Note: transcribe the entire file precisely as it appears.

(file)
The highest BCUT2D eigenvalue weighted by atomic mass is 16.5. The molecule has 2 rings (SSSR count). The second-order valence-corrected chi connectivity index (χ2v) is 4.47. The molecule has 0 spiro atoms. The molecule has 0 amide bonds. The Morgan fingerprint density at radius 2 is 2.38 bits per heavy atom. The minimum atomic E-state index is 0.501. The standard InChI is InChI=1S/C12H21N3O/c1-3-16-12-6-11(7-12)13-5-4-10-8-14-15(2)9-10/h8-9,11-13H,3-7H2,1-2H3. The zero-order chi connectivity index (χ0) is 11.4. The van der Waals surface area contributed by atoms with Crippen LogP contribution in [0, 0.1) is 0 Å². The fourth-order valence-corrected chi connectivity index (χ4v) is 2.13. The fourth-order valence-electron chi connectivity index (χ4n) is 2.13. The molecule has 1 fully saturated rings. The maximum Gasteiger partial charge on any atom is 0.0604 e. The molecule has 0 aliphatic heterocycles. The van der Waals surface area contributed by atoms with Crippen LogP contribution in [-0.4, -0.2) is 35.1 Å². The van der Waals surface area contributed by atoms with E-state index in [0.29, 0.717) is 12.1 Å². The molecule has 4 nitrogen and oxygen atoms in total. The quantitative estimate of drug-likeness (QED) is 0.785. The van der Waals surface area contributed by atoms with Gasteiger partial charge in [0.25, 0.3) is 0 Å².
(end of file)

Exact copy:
The highest BCUT2D eigenvalue weighted by atomic mass is 16.5. The molecule has 2 rings (SSSR count). The second-order valence-corrected chi connectivity index (χ2v) is 4.47. The molecule has 0 spiro atoms. The molecule has 0 amide bonds. The Morgan fingerprint density at radius 2 is 2.38 bits per heavy atom. The minimum atomic E-state index is 0.501. The standard InChI is InChI=1S/C12H21N3O/c1-3-16-12-6-11(7-12)13-5-4-10-8-14-15(2)9-10/h8-9,11-13H,3-7H2,1-2H3. The zero-order chi connectivity index (χ0) is 11.4. The van der Waals surface area contributed by atoms with Crippen LogP contribution in [0, 0.1) is 0 Å². The fourth-order valence-corrected chi connectivity index (χ4v) is 2.13. The fourth-order valence-electron chi connectivity index (χ4n) is 2.13. The molecule has 1 fully saturated rings. The maximum Gasteiger partial charge on any atom is 0.0604 e. The molecule has 0 aliphatic heterocycles. The van der Waals surface area contributed by atoms with Crippen LogP contribution in [-0.4, -0.2) is 35.1 Å². The van der Waals surface area contributed by atoms with E-state index in [0.29, 0.717) is 12.1 Å². The molecule has 4 nitrogen and oxygen atoms in total. The quantitative estimate of drug-likeness (QED) is 0.785. The van der Waals surface area contributed by atoms with Gasteiger partial charge in [0.25, 0.3) is 0 Å².